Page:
Lesson for April 13, 2014: A Messianic Priest-King (Jeremiah 23:5, 6; Zechariah 6:9-15; John 19:1-5; Hebrews 7:13)



This treatment of the International Sunday School Lesson is written by Sam E. Stone, former editor of CHRISTIAN STANDARD.


By Sam E. Stone

All of the Old Testament prophecies about the Messiah were fulfilled in Jesus. Today we hear from two prophets, Jeremiah and Zechariah, before turning to John’s Gospel to see how their predictions came true. Jeremiah is often called “the weeping prophet” because of the difficult message he had to deliver. Chapter 23, however, brings vibrant hope for the future. Zechariah prophesied years later, after the Jewish people returned from exile. He challenged them to complete rebuilding the temple and offered hope for better times.

The Righteous Branch-King
Jeremiah 23:5, 6
The shepherds had not taken care of the needs of the sheep, and God was prepared to punish them (see Jeremiah 23:1-4). He promised to return the flock from the lands where they had been scattered. An ideal king of the house of David would later rule over the remnant after their return from exile. James E. Smith explained, “He is called ‘righteous’ because of his character and purpose. He is called ‘branch’ (lit., sprout) because, like a tender plant, his origins would be humble and fragile.”

This king would rule wisely. His name—the Lord Our Righteous Savior—may more literally be translated “our righteousness.” Both in what he says and what he does, the Messiah will be right. He will be the Savior of Judah. “In this king,” Smith added, “God had provided for sinful man a righteousness which no man can earn or deserve.”

The Building Branch-King
Zechariah 6:9-15
Today’s text begins the second main section of Zechariah’s prophecy. He is told to receive gifts from three Jewish leaders who had returned to Jerusalem from captivity. God had a special use in mind for the offerings they brought. From their silver and gold, Zechariah was to make a crown. This symbol would point people to the coming Messiah. The high priest did not wear a crown under the Old Testament law, so this act had special significance.

G. N. M. Collins suggested, “In this coronation, Joshua is to be regarded as a type, for it is not to be supposed that he, any more than any of his predecessors, was both priest and king. He was a type of Christ, in whom the two dignities of priesthood and kingship were to be united.” The person described is given the name Branch. With a play on words, the prophet adds, “He will branch out from his place and build the temple of the Lord.” 

The temple would be built by those returning from exile in Babylon. The prophet also explained that those far away (the Gentiles) would also be included in the coming messianic kingdom (see 1 Corinthians 3:16, 17; Ephesians 2:19-22; Revelation 11:15). David foresaw the coming of a mighty priest-king after the order of Melchizedek (Psalm 110:4). The true temple is the “spiritual house” referred to in 1 Peter 2:5.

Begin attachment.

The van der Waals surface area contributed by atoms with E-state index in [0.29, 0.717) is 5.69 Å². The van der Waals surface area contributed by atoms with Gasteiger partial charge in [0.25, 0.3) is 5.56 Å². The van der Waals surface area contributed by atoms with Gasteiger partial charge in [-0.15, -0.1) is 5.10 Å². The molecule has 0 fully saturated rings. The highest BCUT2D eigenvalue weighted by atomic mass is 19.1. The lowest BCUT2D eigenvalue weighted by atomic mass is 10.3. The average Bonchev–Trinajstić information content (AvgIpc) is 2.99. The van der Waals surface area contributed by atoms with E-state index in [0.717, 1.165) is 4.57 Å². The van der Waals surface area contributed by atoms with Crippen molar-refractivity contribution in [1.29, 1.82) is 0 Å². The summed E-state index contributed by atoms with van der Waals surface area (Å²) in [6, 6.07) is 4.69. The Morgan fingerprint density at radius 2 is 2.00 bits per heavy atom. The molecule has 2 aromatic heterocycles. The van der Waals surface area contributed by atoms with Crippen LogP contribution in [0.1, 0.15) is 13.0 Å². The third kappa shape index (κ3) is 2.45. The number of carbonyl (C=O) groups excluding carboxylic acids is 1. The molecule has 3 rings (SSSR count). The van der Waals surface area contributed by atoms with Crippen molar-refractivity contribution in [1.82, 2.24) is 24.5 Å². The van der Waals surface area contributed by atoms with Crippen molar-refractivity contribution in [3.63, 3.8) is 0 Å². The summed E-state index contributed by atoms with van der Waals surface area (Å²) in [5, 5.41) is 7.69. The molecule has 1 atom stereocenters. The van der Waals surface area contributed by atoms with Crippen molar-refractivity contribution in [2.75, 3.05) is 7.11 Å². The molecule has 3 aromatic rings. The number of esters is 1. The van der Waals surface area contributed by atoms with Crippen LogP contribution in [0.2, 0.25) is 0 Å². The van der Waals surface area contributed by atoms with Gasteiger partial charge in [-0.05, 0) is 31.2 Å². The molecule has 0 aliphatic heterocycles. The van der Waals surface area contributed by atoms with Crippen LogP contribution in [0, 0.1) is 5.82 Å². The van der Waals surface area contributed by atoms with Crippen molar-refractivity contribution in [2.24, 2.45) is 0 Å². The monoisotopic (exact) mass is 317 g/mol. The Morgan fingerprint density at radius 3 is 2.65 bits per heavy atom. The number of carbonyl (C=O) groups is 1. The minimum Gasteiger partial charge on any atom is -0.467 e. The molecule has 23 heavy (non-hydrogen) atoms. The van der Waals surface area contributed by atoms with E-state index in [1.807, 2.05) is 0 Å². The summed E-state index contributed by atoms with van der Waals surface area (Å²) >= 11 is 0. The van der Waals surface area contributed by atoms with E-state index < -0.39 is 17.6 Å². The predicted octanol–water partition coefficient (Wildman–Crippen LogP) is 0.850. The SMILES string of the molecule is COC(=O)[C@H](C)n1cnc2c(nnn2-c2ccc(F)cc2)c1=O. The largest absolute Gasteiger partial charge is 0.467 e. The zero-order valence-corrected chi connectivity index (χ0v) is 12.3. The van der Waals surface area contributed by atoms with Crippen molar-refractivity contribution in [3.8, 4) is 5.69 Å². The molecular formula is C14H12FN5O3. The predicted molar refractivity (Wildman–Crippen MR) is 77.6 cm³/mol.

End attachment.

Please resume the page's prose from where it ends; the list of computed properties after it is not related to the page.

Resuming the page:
The Broken Branch-King
John 19:1-5
Now we turn to the New Testament fulfillment of these prophecies in the person of Jesus. He claimed to be a king (John 18:33-37). This was evident when the Jews delivered him to be tried by Pilate, the Roman governor.

Although Pilate did not find Jesus guilty of breaking any law, he attempted to placate the religious leaders by ridiculing and torturing the prisoner. He ordered that Jesus be flogged. William Hendriksen explained, “It seems . . . Pilate ordered this scourging not as a signal for crucifixion, but in order to avoid the necessity of sentencing Jesus to be crucified” (see John 19:12). This painful beating was so severe that many died as a result of it, without being crucified.

The soldiers mocked Christ by putting a crown of thorns on his head. Hendriksen added, “More significant is the fact that thorns and thistles are mentioned in Genesis 3:18 in connection with Adam’s fall. Hence, Jesus is pictured as bearing the curse that lies upon nature (Romans 8:20, 21).”

Then the soldiers mocked Jesus by placing a purple robe on him, as if he were royalty, then slapping him. When Pilate brought Jesus out before the crowd once more, he repeated that he found him guilty of no crime. “Here is the man!” he declared contemptuously. R. V. G. Tasker wrote, “Christians, re-reading these famous words, naturally see in ‘the Man’ in question humanity at its best, the suffering Servant in whom God delights.”

In Jesus we see the true man, the second Adam. Without knowing it, Pilate ties this event to Zechariah’s prophecy when he uses the expression, “Here is the man” (Zechariah 6:12).


*Lesson based on International Sunday School Lesson, © 2009, by the Lesson Committee. Scripture quotations are from the New International Version ©2011, unless otherwise indicated.

April 7: 1 Chronicles 17:7-14
April 8: Matthew 4:12-17
April 9: Matthew 19:23-30
April 10: Colossians 1:9-14
April 11: Hebrews 7:11-19
April 12: Revelation 19:11-16
April 13: Jeremiah 23:5, 6; Zechariah 6:9-15; John 19:1-5

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